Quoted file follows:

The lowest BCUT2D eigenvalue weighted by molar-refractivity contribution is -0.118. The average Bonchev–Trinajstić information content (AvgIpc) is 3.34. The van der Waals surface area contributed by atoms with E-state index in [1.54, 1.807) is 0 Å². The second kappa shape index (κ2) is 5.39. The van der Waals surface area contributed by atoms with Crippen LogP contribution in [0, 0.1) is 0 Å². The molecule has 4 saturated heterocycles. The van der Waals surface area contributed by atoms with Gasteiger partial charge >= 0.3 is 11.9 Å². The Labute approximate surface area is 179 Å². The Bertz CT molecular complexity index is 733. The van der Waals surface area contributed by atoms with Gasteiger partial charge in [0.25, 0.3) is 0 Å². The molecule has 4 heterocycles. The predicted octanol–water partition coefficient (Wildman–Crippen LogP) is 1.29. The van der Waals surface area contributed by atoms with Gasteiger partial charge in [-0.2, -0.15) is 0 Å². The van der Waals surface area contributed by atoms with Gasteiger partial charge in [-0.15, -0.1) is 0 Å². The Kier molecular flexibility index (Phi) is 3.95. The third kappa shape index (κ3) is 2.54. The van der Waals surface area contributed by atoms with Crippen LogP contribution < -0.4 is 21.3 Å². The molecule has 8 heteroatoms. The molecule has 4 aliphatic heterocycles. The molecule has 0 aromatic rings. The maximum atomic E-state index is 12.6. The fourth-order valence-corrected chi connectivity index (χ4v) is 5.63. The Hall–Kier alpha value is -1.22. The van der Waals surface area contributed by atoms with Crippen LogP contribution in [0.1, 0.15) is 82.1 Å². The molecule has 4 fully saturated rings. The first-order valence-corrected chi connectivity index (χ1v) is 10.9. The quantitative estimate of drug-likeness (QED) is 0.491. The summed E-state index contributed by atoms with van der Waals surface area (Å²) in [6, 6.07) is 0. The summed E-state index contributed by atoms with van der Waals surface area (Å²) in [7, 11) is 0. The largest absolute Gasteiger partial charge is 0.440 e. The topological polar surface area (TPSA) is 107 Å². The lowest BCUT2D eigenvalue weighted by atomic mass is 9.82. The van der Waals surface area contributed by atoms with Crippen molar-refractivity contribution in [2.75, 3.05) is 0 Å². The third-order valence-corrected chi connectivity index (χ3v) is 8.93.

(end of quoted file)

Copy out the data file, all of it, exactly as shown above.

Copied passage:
The lowest BCUT2D eigenvalue weighted by molar-refractivity contribution is -0.118. The average Bonchev–Trinajstić information content (AvgIpc) is 3.34. The van der Waals surface area contributed by atoms with E-state index in [1.54, 1.807) is 0 Å². The second kappa shape index (κ2) is 5.39. The van der Waals surface area contributed by atoms with Crippen LogP contribution in [0, 0.1) is 0 Å². The molecule has 4 saturated heterocycles. The van der Waals surface area contributed by atoms with Gasteiger partial charge >= 0.3 is 11.9 Å². The Labute approximate surface area is 179 Å². The Bertz CT molecular complexity index is 733. The van der Waals surface area contributed by atoms with Gasteiger partial charge in [0.25, 0.3) is 0 Å². The molecule has 4 heterocycles. The predicted octanol–water partition coefficient (Wildman–Crippen LogP) is 1.29. The van der Waals surface area contributed by atoms with Gasteiger partial charge in [-0.2, -0.15) is 0 Å². The van der Waals surface area contributed by atoms with Gasteiger partial charge in [-0.15, -0.1) is 0 Å². The Kier molecular flexibility index (Phi) is 3.95. The third kappa shape index (κ3) is 2.54. The van der Waals surface area contributed by atoms with Crippen LogP contribution < -0.4 is 21.3 Å². The molecule has 8 heteroatoms. The molecule has 4 aliphatic heterocycles. The molecule has 0 aromatic rings. The maximum atomic E-state index is 12.6. The fourth-order valence-corrected chi connectivity index (χ4v) is 5.63. The Hall–Kier alpha value is -1.22. The van der Waals surface area contributed by atoms with Crippen LogP contribution in [0.1, 0.15) is 82.1 Å². The molecule has 4 fully saturated rings. The first-order valence-corrected chi connectivity index (χ1v) is 10.9. The quantitative estimate of drug-likeness (QED) is 0.491. The summed E-state index contributed by atoms with van der Waals surface area (Å²) in [6, 6.07) is 0. The summed E-state index contributed by atoms with van der Waals surface area (Å²) in [7, 11) is 0. The largest absolute Gasteiger partial charge is 0.440 e. The topological polar surface area (TPSA) is 107 Å². The lowest BCUT2D eigenvalue weighted by atomic mass is 9.82. The van der Waals surface area contributed by atoms with Crippen molar-refractivity contribution in [2.75, 3.05) is 0 Å². The third-order valence-corrected chi connectivity index (χ3v) is 8.93.